Factors associated with Herring Gulls Larus argentatus stealing food from humans in coastal towns. Raghav, S. & Boogert, N.J. 2023 Bird Study. doi: 10.1080/00063657.2022.2162846 VIEW

Increasing overlap between anthropogenic landscapes and wildlife habitats has given rise to more human-wildlife conflicts (Nyhus 2016). The European Herring Gull (Larus argentatus) employs a foraging strategy, kleptoparasitism, that unsurprisingly leads to conflict with humans. This food stealing behaviour is rather under-studied in towns where, debatably, most human-gull conflict lies (Rock 2005). As humans are not the only hosts that gulls target, we were interested in delving deeper into what makes coastal towns such a popular foraging ground.

Food stealing behaviour is only beneficial under certain ecological conditions (Brockmann & Barnard 1979). The large concentration of hosts is one such factor, which even without any formal investigation, can be assumed to be present in towns. In line with this, we conducted our observational study in areas within towns where the spatial concentration of hosts would be high. The second factor that we looked at, which affects the success of this particular strategy, was reliable food availability. In part, human hosts ensure this by eating meals in the same designated spaces. However, where food becomes available is not the only predictable factor, when food becomes available is also highly predictable. Most gull stealing attempts were observed between 12pm to 1pm when most people have lunch. This high temporal predictability further makes towns ideal foraging hotspots.

As would be expected, changes in food availability itself predicted increase and decrease in gull stealing attempts. However, this was only after taking location into account. In certain locations, gull stealing attempts were more for the same amount of food availability. One possible reason for these location specific trends in behaviour may be due to the layout of these towns as large seafronts make it easier to escape after theft. This fidelity in behaviour for different locations can be better understood with further work. Another factor where food availability alone did not explain changes in kleptoparasitic behaviour, was season. For the purposes of our study, the data collected prior to the official tourist season was labelled “Pre-tourist” season. Tourist season saw more stealing attempts from gulls as compared to the Pre-tourist season. This could be due to tourists spending more time in areas that are accessible to gulls such as outdoor seating or differences in attention; many factors possibly explain this result. They are worth exploring in the future.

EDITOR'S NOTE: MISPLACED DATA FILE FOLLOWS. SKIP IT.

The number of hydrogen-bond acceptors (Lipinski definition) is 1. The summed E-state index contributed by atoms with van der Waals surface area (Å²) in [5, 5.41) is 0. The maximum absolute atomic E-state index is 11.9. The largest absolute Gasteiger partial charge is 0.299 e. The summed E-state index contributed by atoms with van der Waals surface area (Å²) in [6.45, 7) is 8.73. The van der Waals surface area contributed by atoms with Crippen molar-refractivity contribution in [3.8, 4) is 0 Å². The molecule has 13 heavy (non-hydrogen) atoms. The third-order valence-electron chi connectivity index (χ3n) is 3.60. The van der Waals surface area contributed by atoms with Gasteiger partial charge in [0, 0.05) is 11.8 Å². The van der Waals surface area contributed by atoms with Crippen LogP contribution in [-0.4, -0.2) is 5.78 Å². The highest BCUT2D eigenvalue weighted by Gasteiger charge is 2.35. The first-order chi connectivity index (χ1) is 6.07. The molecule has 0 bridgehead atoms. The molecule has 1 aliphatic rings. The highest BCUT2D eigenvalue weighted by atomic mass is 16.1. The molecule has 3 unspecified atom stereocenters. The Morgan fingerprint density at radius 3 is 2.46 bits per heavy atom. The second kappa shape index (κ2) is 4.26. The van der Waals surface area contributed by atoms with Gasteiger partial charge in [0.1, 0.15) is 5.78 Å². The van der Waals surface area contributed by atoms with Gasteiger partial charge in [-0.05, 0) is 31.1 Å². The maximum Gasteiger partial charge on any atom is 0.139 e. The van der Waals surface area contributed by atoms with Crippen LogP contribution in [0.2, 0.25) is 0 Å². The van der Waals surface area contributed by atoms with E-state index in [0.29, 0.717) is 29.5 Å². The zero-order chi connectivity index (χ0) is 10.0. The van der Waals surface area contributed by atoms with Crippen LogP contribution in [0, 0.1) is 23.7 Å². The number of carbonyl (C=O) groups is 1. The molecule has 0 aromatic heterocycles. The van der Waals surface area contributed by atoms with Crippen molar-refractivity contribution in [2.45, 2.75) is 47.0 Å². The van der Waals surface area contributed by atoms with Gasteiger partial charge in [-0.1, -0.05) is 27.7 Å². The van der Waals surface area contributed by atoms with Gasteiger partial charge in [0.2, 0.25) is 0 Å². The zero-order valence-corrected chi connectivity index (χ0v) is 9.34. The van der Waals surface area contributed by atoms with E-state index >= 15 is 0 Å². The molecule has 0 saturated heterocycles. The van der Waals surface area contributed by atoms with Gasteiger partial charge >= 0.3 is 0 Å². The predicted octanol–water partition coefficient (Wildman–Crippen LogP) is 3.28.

While all these factors are essential, the biggest hurdle in employing this foraging strategy is the risk of injury or worse. In the case of humans, we found that this risk is relatively low. Our observations showed that 60% of people simply covered their face or food when a gull made a stealing attempt. While there were negative responses such as shouting, nobody attempted to physically harm the bird. The final factor which makes this strategy viable is the success rate; Herring Gulls were successful in 50% of their stealing attempts. If compared to other host species, this is on the higher end (Källander 2006). Though, we couldn’t determine whether it was a few gulls that repeatedly engaged in food stealing behaviour or many gulls. This would affect how success rate can be interpreted.

Figure 1 A Herring Gull helping itself to leftover pizza at a restaurant in Falmouth © Emma Inzani.

Food stealing behaviour appears to be a low-risk and high-reward strategy in towns. Previously mentioned factors made towns ideal for employing this foraging strategy. If conflict is to be reduced, these factors need to be considered.


Nyhus, P.J. 2016. Human–wildlife conflict and coexistence. Annual Review of Environment and Resources 41:143-171. VIEW
Rock, P. 2005. Urban gulls: problems and solutions. British Birds 98:338-355. VIEW
Brockmann, H.J. & Barnard, C.J. 1979. Kleptoparasitism in birds. Animal Behaviour 27:487-514. VIEW
Källander, H. 2006. Interspecific kleptoparasitism by four species of gull Larus spp. in South Sweden. Ornis Svecica  16:127-149. VIEW

Image credit

Top right: © Mat Fascione CC BY SA 2.0 Geograph.

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